new, beautifully-expressive sound based on constantly-changing textures in
his Masses, motets and songs.
Giovanni da PALESTRINA (c. 1524-94; Italy)
While working at the Vatican in Rome, Palestrina became the most
esteemed master of late-Renaissance sacred music, noted for his rich and
lyrical Masses and motets.
Thomas WEELKES (c. 1575-1623; England)
One of several important composers at the court of Queen Elizabeth I. He is
noted for his secular madrigals and Anglican church music.
Carlo GESUALDO (c. 1560-1613; Italy)
A transitional figure between late-Renaissance and early-Baroque styles,
known especially for his highly intense Italian madrigals.


A motet is a polyphonic choral work based on a sacred Latin text. Motets first
developed in the late Middle Ages but flourished primarily in the Renaissance. Unlike
Medieval motets, Renaissance motets are smooth-sounding and imitative in texture.
Although a motet can sound like a Mass, a Mass is based on one of the five
prayers of the "Ordinary" (see previous chapter), while a motet has some other type
of religious text. A motet is usually sung a cappella (without instrumental
accompaniment), although instruments may "double" the voices.
CHAPTER 4: Music in the Renaissance

EXAMPLE of a Renaissance MOTET

DESPREZ: Ave Maria . . . virgo serena
See MUSIC GUIDE 8 (page 29)

Despite the popularity of the motet, the polyphonic Mass was still the most
significant sacred genre in the Renaissance. Imitation (echoed entrances) was an
essential feature of these Masses, which also are expanded in length and vocal range.
The style becomes more smooth, controlled, and expressive than that heard in
Machaut's Mass from the late Middle Ages. The high point of the late Renaissance
sacred music is represented by Giovanni da Palestrina.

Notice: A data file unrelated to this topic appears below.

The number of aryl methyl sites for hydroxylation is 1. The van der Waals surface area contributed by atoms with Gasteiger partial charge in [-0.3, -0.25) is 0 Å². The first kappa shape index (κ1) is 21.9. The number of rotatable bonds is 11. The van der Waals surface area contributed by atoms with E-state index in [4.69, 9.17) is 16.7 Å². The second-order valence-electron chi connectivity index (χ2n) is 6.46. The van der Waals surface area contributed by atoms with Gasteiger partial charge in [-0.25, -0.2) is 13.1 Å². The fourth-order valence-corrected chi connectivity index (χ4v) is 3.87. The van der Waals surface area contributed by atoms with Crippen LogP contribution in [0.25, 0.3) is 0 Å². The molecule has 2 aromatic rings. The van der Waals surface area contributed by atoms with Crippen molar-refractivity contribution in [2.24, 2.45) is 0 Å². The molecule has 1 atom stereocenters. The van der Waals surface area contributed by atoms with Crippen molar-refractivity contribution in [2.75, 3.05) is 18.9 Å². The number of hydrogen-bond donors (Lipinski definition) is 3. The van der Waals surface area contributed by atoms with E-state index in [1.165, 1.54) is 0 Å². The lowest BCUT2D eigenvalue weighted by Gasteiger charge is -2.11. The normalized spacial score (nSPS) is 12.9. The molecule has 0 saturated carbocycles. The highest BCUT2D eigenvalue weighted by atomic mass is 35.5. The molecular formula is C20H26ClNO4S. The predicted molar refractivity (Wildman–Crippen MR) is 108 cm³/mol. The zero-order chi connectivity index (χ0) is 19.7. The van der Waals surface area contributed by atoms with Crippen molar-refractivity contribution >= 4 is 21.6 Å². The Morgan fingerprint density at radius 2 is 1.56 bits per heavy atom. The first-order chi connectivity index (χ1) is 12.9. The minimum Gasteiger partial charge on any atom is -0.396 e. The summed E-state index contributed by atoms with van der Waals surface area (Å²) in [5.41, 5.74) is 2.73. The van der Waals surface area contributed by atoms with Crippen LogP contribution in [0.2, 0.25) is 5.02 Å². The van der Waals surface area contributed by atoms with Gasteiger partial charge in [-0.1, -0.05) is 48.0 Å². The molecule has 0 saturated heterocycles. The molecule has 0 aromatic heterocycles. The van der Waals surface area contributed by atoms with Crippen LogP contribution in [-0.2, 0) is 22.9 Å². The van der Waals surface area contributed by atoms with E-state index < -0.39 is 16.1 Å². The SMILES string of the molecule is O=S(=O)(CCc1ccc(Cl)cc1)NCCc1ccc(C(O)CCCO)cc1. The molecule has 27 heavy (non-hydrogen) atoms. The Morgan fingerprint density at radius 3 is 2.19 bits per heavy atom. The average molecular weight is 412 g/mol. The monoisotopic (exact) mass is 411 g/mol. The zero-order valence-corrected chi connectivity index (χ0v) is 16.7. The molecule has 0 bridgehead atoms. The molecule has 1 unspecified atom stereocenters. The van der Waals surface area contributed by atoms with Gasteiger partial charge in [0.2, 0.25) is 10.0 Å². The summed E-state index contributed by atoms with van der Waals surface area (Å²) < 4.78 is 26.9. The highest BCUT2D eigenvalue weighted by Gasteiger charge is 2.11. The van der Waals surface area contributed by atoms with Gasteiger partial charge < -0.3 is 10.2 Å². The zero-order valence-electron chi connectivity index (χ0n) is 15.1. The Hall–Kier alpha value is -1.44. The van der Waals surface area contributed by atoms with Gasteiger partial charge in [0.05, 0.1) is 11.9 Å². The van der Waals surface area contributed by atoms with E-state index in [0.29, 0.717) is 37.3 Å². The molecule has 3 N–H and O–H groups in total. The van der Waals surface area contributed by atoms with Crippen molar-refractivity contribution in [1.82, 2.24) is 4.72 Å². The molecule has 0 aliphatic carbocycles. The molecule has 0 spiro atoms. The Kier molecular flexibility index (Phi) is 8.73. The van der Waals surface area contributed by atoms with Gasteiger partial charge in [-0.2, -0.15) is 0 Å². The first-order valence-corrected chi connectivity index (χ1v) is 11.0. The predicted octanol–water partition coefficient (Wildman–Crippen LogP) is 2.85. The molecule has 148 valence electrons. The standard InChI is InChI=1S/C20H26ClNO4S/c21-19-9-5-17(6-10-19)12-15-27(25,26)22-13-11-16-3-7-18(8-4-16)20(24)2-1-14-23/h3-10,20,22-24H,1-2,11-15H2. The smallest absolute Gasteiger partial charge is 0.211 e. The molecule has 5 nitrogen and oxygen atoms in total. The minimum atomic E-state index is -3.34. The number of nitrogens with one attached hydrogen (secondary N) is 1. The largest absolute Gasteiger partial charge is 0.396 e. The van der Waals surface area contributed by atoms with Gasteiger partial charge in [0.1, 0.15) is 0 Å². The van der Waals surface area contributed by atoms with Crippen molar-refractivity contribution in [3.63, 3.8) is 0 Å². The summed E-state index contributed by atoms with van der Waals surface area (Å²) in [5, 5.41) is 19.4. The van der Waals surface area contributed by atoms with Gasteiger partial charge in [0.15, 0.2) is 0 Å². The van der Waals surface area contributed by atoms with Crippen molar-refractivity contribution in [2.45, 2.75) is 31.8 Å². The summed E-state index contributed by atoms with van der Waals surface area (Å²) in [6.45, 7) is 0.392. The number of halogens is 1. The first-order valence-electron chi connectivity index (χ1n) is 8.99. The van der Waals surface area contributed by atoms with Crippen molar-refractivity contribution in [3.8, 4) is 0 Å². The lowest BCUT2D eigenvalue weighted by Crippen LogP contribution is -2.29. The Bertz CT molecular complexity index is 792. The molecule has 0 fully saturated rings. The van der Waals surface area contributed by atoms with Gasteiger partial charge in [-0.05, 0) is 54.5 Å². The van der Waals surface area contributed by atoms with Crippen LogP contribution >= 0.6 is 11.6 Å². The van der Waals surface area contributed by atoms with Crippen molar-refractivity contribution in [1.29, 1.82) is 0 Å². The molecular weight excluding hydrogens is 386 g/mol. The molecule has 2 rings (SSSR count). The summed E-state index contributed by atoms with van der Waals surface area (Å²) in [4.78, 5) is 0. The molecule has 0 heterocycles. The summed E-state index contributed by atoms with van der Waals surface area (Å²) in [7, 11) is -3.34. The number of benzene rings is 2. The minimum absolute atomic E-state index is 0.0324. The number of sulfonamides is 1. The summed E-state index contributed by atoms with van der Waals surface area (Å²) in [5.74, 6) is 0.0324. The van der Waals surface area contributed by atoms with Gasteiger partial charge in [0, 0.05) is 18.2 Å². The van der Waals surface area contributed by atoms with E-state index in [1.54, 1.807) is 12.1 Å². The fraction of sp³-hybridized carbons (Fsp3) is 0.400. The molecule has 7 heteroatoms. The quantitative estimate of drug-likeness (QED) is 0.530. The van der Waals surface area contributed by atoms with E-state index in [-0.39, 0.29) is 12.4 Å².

EXAMPLE of a late Renaissance MASS

PALESTRINA: "Agnus Dei" from Pope Marcellus Mass
See MUSIC GUIDE 9 (page 29)


The most artistic genre of secular vocal music was the madrigal, a polyphonic
work for a small group of unaccompanied singers. Madrigals are usually based on love-
related poetry, and they are noted for their use of imitation (successive voice parts that
echo each other) and word-painting (illustrating the meaning of specific words through
musical sound). Madrigals are sung in Italian or English (usually depending on the
native tongue of the composer). Italian madrigals tend to be more serious in nature and
experimental in style than English models.
EXAMPLES of late Renaissance MADRIGALS
WEELKES: As Vesta was from Latmos Hill Descending
See MUSIC GUIDE 10 (page 30)

GESUALDO: Moro, lasso

See MUSIC GUIDE 11 (page 30)

Renaissance Songs
During the Renaissance, songs about courtly love or socio-religious issues were
written in many languages. Lute-songs for voice with lute accompaniment (such as the
well-known tune "Greensleeves") were widely popular. (A French song is called a
chanson, an Italian song is called a canzona, and a German song is called a Lied.)

CHAPTER 4: Music in the Renaissance

Instrumental dance music continued to flourish in the Renaissance, as performed
by viols, lutes, recorders, shawms, crumhorns, harpsichords, cornettos, sackbuts, etc.
Collective groups of early instruments (called consorts) also played arrangements and
transcriptions of songs, as well as various types of sacred music (such as the
instrumental canzonas of Giovanni GABRIELI).





1450 1500 1570 1600

The Renaissance style is characterized by IMITATIVE Texture,
TRAITS WORD-PAINTING, and a smoother, more "personal" approach to